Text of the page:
• Northumbria University Featured PhD Programmes
  • University of Glasgow Featured PhD Programmes
  • University of East Anglia Featured PhD Programmes
  • University of Leeds Featured PhD Programmes
  • University of Warwick Featured PhD Programmes
  • National University of Singapore Featured PhD Programmes
  • University College London Featured PhD Programmes
University of Warwick Featured PhD Programmes
University of Dundee Featured PhD Programmes
Queen’s University Belfast Featured PhD Programmes
University of Southampton Featured PhD Programmes
University of Surrey Featured PhD Programmes

Bayesian methods for improved analysis of single-cell RNA-seq data

This project is no longer listed in the FindAPhD
database and may not be available.

Click here to search the FindAPhD database
for PhD studentship opportunities
  • Full or part time
    Prof M Rattray
  • Application Deadline
    Applications accepted all year round
  • Self-Funded PhD Students Only
    Self-Funded PhD Students Only

Project Description

The BitSeq package provides Bayesian methods for inferring the expression level of mRNA transcripts from the computational analysis of large-scale RNA sequencing (RNA-Seq) data (Glaus et al. 2012). BitSeq was shown to perform well in a recent large-scale benchmark study comparing different methods (SEQC/MAQC-III Consortium 2014) and is under constant development to improve accuracy and computation time (Hensman et al. 2014; Papastamoulis et al. 2014). BitSeq works by deconvolving the signal from large numbers of short RNA sequence reads which are derived from different transcripts that may share a significant proportion of their underlying mRNA sequence, e.g. different isoforms or allelic variants of the same gene. This deconvolution allows the inference of the expression-level of closely related transcripts, providing valuable insights into differences in splicing and allele usage across conditions or treatments.

The widespread adoption of single-cell RNA-Seq protocols now allows for transcriptomic profiling of single cells with the potential to revolutionise our understanding of cellular heterogeneity and to leverage this heterogeneity to infer gene regulatory networks. However, the inference of closely related transcripts from single-cell data is challenging as single-cell RNA-Seq experiments tend to be carried out with lower sequencing depth and the sample preparation is more challenging leading to greater biases in the data produced. Inferring transcription expression levels is therefore particularly challenging from single-cell RNA-Seq data. Downstream processing methods to infer regulatory networks are also of great interest and can benefit from improved low-level data analysis. In this project the student will work on a BitSeq analysis pipeline for single-cell RNA-seq processing. Manchester has recently received a £5m award from the UK’s Medical Research Council to establish a clinical single-cell research centre and the student will work with members of the centre to apply and benchmark new methodology developed in the project on clinical single-cell RNA-Seq datasets.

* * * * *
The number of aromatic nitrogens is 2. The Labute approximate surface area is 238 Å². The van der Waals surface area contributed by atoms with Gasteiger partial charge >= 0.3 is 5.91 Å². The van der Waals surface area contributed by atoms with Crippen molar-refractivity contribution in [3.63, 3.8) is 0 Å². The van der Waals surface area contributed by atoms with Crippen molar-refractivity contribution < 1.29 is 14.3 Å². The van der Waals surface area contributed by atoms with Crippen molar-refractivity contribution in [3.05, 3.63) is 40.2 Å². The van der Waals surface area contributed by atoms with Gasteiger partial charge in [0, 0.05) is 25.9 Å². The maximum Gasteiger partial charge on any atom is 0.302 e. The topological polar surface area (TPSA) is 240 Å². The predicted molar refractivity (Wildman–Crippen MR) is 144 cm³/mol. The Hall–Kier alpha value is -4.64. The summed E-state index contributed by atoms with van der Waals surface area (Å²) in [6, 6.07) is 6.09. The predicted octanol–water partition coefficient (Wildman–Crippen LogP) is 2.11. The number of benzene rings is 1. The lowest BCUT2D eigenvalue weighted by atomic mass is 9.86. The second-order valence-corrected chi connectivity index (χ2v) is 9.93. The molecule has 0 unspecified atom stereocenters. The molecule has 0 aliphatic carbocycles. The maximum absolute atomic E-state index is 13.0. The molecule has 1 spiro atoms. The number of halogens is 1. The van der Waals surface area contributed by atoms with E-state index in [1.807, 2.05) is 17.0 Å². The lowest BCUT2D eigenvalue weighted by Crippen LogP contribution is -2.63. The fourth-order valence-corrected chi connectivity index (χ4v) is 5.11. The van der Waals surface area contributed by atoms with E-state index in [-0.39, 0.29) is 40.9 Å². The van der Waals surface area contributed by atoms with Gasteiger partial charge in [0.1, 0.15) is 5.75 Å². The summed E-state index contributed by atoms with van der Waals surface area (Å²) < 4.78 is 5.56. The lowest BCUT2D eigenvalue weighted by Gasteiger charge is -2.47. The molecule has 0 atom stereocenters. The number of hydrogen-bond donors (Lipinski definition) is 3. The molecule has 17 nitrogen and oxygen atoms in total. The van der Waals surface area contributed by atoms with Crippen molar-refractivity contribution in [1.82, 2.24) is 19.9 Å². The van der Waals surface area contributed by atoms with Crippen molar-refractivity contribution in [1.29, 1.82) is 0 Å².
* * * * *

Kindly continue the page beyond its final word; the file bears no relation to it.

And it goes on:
Funding Notes

This project has a Band 1 fee. Details of our different fee bands can be found on our website. For information on how to apply for this project, please visit the Faculty of Biology, Medicine and Health Doctoral Academy website. Informal enquiries may be made directly to the primary supervisor.


Glaus, Peter, Antti Honkela, and Magnus Rattray. "Identifying differentially expressed transcripts from RNA-seq data with biological variation." Bioinformatics 28.13 (2012): 1721-1728.

Hensman, James, et al. "Fast and accurate approximate inference of transcript expression from RNA-seq data." arXiv preprint arXiv:1412.5995 (2014).

Papastamoulis, Panagiotis, et al. "Improved variational Bayes inference for transcript expression estimation." Statistical applications in genetics and molecular biology 13.2 (2014): 203-216.

SEQC/MAQC-III Consortium. "A comprehensive assessment of RNA-seq accuracy, reproducibility and information content by the Sequencing Quality Control Consortium." Nature Biotechnology 32.9 (2014): 903-914.

Cookie Policy    X